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Nokia 5 Review: Is Affordable Android In A Stylish Case A Smart Return To Form?

The range of Nokia 5 colors

Announced back in February, the first Android phones from Nokia are finally with us. Well, almost.

The entry-level model, the Nokia 3, is on sale now. The next step-up is the Nokia 5, which goes on sale in some countries, including the UK, on August 16. The Nokia 6 is the highest-specced of the lot and is on sale this week.

All are keenly priced, and none is the flagship that is coming. That’s almost certainly to be revealed on August 16 [LINK] though there are some leaks already [LINK].

Of these first models the Nokia 5, I’d say, is the most intriguing. I’ve been testing it for almost a month now and overall, I’m impressed.

Build quality is excellent. Each Nokia 5 is hewn from a single block of aluminum, a process which takes longer but achieves a better end result. The unibody chassis is solid and effective. It’s a highly tactile handset, thanks to the gently curved edges and pillow display. It’s easy, and satisfying, to roll it in your hand like a worry stone.

David Phelan

Nokia 5 in silver hue, with bright screen and big bezels.

Design has always been one of Nokia’s strongest cards and it’s clear that HMD Global, the company now responsible for the phones, are taking this heritage seriously.

It’s common for metal-jacketed phones to have an external antenna band. This has been just too visible on some phones – like the Apple iPhone 6s, for instance.

Here, it’s very discreet, running round the top edge, hard to see from front or back views. It’s arguably one of the most attractive implementations of this utilitarian feature. It’s in a contrasting colour to the main aluminum housing – white against the silver of my review sample. The camera panel on the rear of the phone is decked out in the same gloss white finish.

The phone is also available in blue, matte black and a cute shade which Nokia calls copper.

The design of the phone is appealing: it’s understated and chic. The camera section on the back echoes the simplicity favored on classic Nokia handsets.

This is a mid-range phone. Even so, there’s a fingerprint sensor in the home button on the display’s front – many phones at this price don’t manage to include one. It’s well-placed and reasonably responsive.

But while flagship phones now have slim bezels on every side of the display, here there are wide black borders at the top and bottom of the phone’s face. They aren’t surprising at this price, and it’s not like they look bad. But the trend is to thin bezels on even lower-priced phones now, so Nokia may come to wish they’d slimmed the frame down. Nothing looks more outmoded than a feature that’s been deleted elsewhere.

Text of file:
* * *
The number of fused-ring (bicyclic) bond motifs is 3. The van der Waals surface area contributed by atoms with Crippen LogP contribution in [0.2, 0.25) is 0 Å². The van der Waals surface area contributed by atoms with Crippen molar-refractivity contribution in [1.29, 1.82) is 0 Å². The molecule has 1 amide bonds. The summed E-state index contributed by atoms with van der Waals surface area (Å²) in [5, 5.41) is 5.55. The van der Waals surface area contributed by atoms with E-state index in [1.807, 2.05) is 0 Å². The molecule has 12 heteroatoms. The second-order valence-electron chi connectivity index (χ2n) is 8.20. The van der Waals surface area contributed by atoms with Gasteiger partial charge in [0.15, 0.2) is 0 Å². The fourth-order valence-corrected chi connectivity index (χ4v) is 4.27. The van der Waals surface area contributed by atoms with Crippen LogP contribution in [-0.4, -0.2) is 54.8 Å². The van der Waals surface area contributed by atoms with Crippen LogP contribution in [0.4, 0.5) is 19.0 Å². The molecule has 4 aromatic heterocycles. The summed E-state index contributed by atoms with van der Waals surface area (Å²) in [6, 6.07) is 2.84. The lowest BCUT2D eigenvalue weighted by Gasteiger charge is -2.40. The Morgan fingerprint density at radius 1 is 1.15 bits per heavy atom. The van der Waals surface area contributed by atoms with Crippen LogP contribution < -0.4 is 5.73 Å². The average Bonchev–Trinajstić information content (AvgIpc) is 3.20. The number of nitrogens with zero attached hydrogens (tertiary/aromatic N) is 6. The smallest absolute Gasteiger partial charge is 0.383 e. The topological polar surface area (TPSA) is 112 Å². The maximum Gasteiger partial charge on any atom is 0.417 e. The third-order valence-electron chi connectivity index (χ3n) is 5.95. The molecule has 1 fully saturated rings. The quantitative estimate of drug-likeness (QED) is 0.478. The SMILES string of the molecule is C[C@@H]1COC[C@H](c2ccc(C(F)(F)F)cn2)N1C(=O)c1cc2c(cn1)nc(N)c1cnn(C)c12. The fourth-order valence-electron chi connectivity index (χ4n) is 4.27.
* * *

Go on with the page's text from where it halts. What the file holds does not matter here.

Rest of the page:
The 5.2-inch display has a resolution of 282 pixels per inch (1280 x 720) but actually looks better than that statistic suggests. It’s certainly acceptable in a phone at this price.

Nokia has supplied the 5 with a plain version of Android which means there’s little of the bloatware that is so annoying in some phones. And it has the advantage that when the Android OS is updated, it should be able to implement changes quickly. It’s already on the latest version of Nougat, 7.1.1.

These days a mobile phone’s camera is a crucial element, and Nokia has recently announced it’s continuing the very successful alliance it used to have with lens masters Zeiss. The new collaboration will see lenses and camera software provided by Zeiss, but this phone arrives before the reunion of the two titans.

David Phelan

Nokia 5 rear view with camera proudly displayed.

The 13-megapixel rear snapper here is simple to use, even featuring a quick launch mechanism when you double-press the power button. Controls are straightforward, elementary, but include details like a level so you know your horizon is straight.

Shutter lag can be an issue on cheaper cameraphones but here it was pretty nippy, especially when there was plenty of light. I found the camera responsive and effective, delivering strong results with decent contrast and bright colours.

Lower light, where smartphone cameras traditionally struggle, was more of a challenge. It has a twin-colour flash, also a bonus at this price point. Even so, this doesn’t match the excellence of high-end cameraphones like the Samsung Galaxy S8 and iPhone 7 Plus.

There’s also an eight-megapixel-resolution selfie camera which again performed more than adequately.

This is far from the fastest phone I’ve used, and there were occasions when it kept me waiting, but for most of the time it was reliable and quick enough.

And the battery lasted well, more than some high-end smartphones and easily a full day.

Built-in memory is not huge, just 16GB, but at least there’s a microSD card slot which will let you add up to another 256GB of storage, should you wish.

The Nokia 5 is a smasher with deeply attractive design, great build quality and decent performance. Sure, it’s not a flagship phone with dual cameras, super-fast processor and so on.

But the overwhelming feeling I’m left with is that it does better than the price point suggests.

It’s a great first step for the new Nokia and augurs well for the Nokia 6 that’s on its way now and the higher-end phones waiting in the wings for HMD.